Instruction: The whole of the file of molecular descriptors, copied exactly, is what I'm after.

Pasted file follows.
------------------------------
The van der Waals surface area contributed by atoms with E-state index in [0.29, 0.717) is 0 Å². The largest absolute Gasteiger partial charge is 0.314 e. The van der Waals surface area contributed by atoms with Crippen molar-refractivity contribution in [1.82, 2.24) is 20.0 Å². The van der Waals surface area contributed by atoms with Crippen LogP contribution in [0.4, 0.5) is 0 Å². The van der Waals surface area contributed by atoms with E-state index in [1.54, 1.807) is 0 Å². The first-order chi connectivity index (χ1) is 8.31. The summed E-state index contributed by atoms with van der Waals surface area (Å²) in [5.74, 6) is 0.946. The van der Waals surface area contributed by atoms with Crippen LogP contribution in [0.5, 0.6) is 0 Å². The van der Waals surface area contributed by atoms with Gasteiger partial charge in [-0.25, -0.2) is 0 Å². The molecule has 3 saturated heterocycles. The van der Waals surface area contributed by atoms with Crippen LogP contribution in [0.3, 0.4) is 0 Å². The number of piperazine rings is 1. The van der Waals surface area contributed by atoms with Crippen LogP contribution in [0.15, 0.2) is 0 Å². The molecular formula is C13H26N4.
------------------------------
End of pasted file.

The van der Waals surface area contributed by atoms with E-state index in [0.29, 0.717) is 0 Å². The largest absolute Gasteiger partial charge is 0.314 e. The van der Waals surface area contributed by atoms with Crippen molar-refractivity contribution in [1.82, 2.24) is 20.0 Å². The van der Waals surface area contributed by atoms with Crippen LogP contribution in [0.4, 0.5) is 0 Å². The van der Waals surface area contributed by atoms with E-state index in [1.54, 1.807) is 0 Å². The first-order chi connectivity index (χ1) is 8.31. The summed E-state index contributed by atoms with van der Waals surface area (Å²) in [5.74, 6) is 0.946. The van der Waals surface area contributed by atoms with Crippen LogP contribution in [0.5, 0.6) is 0 Å². The van der Waals surface area contributed by atoms with Gasteiger partial charge in [-0.25, -0.2) is 0 Å². The molecule has 3 saturated heterocycles. The van der Waals surface area contributed by atoms with Crippen LogP contribution in [0.3, 0.4) is 0 Å². The number of piperazine rings is 1. The van der Waals surface area contributed by atoms with Crippen LogP contribution in [0.15, 0.2) is 0 Å². The molecular formula is C13H26N4.